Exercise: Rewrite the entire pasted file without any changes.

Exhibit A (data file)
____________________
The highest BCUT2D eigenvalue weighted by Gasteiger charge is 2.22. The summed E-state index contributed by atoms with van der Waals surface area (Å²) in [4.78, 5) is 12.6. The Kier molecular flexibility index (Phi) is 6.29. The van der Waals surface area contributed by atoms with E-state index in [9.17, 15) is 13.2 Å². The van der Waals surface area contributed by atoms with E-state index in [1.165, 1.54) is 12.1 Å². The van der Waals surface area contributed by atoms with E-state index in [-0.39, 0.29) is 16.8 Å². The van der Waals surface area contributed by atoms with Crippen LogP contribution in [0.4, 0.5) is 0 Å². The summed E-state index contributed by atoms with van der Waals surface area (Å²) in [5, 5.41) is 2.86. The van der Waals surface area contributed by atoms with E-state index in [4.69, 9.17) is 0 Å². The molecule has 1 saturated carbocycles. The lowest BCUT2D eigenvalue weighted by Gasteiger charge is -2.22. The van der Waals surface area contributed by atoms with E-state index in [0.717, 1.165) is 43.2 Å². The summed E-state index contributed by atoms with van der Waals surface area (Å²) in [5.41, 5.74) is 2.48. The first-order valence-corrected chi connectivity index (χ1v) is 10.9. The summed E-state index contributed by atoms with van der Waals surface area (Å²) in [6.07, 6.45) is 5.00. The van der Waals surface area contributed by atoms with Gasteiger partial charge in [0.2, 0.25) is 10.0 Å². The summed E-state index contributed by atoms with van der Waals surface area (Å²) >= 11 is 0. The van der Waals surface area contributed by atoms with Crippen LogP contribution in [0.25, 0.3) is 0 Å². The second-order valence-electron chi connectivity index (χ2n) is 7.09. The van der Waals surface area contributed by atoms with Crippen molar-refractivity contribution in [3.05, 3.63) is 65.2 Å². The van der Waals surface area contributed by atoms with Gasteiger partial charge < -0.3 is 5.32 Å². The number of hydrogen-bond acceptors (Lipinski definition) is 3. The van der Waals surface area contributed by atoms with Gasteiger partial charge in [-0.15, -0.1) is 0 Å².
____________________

The highest BCUT2D eigenvalue weighted by Gasteiger charge is 2.22. The summed E-state index contributed by atoms with van der Waals surface area (Å²) in [4.78, 5) is 12.6. The Kier molecular flexibility index (Phi) is 6.29. The van der Waals surface area contributed by atoms with E-state index in [9.17, 15) is 13.2 Å². The van der Waals surface area contributed by atoms with E-state index in [1.165, 1.54) is 12.1 Å². The van der Waals surface area contributed by atoms with E-state index in [-0.39, 0.29) is 16.8 Å². The van der Waals surface area contributed by atoms with Crippen LogP contribution in [0.4, 0.5) is 0 Å². The summed E-state index contributed by atoms with van der Waals surface area (Å²) in [5, 5.41) is 2.86. The van der Waals surface area contributed by atoms with E-state index in [4.69, 9.17) is 0 Å². The molecule has 1 saturated carbocycles. The lowest BCUT2D eigenvalue weighted by Gasteiger charge is -2.22. The van der Waals surface area contributed by atoms with E-state index in [0.717, 1.165) is 43.2 Å². The summed E-state index contributed by atoms with van der Waals surface area (Å²) in [5.41, 5.74) is 2.48. The first-order valence-corrected chi connectivity index (χ1v) is 10.9. The summed E-state index contributed by atoms with van der Waals surface area (Å²) in [6.07, 6.45) is 5.00. The van der Waals surface area contributed by atoms with Gasteiger partial charge in [0.2, 0.25) is 10.0 Å². The summed E-state index contributed by atoms with van der Waals surface area (Å²) >= 11 is 0. The van der Waals surface area contributed by atoms with Crippen LogP contribution in [0.25, 0.3) is 0 Å². The second-order valence-electron chi connectivity index (χ2n) is 7.09. The van der Waals surface area contributed by atoms with Crippen molar-refractivity contribution in [3.05, 3.63) is 65.2 Å². The van der Waals surface area contributed by atoms with Gasteiger partial charge < -0.3 is 5.32 Å². The number of hydrogen-bond acceptors (Lipinski definition) is 3. The van der Waals surface area contributed by atoms with Gasteiger partial charge in [-0.15, -0.1) is 0 Å².